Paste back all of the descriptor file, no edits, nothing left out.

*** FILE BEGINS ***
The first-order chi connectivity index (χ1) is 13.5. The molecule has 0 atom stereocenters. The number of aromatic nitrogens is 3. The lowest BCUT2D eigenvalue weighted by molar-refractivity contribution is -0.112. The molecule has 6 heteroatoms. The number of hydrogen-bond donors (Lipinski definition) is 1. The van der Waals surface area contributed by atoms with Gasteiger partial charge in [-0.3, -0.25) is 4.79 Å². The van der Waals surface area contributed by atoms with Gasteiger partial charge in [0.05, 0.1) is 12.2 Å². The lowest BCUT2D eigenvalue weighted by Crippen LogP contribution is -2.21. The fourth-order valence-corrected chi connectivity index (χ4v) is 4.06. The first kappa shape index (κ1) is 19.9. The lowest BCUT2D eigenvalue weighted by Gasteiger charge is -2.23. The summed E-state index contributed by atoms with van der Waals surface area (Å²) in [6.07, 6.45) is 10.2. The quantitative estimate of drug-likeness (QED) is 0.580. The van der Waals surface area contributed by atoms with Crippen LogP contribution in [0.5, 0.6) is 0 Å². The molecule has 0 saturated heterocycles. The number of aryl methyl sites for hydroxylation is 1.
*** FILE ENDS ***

The first-order chi connectivity index (χ1) is 13.5. The molecule has 0 atom stereocenters. The number of aromatic nitrogens is 3. The lowest BCUT2D eigenvalue weighted by molar-refractivity contribution is -0.112. The molecule has 6 heteroatoms. The number of hydrogen-bond donors (Lipinski definition) is 1. The van der Waals surface area contributed by atoms with Gasteiger partial charge in [-0.3, -0.25) is 4.79 Å². The van der Waals surface area contributed by atoms with Gasteiger partial charge in [0.05, 0.1) is 12.2 Å². The lowest BCUT2D eigenvalue weighted by Crippen LogP contribution is -2.21. The fourth-order valence-corrected chi connectivity index (χ4v) is 4.06. The first kappa shape index (κ1) is 19.9. The lowest BCUT2D eigenvalue weighted by Gasteiger charge is -2.23. The summed E-state index contributed by atoms with van der Waals surface area (Å²) in [6.07, 6.45) is 10.2. The quantitative estimate of drug-likeness (QED) is 0.580. The van der Waals surface area contributed by atoms with Crippen LogP contribution in [0.5, 0.6) is 0 Å². The molecule has 0 saturated heterocycles. The number of aryl methyl sites for hydroxylation is 1.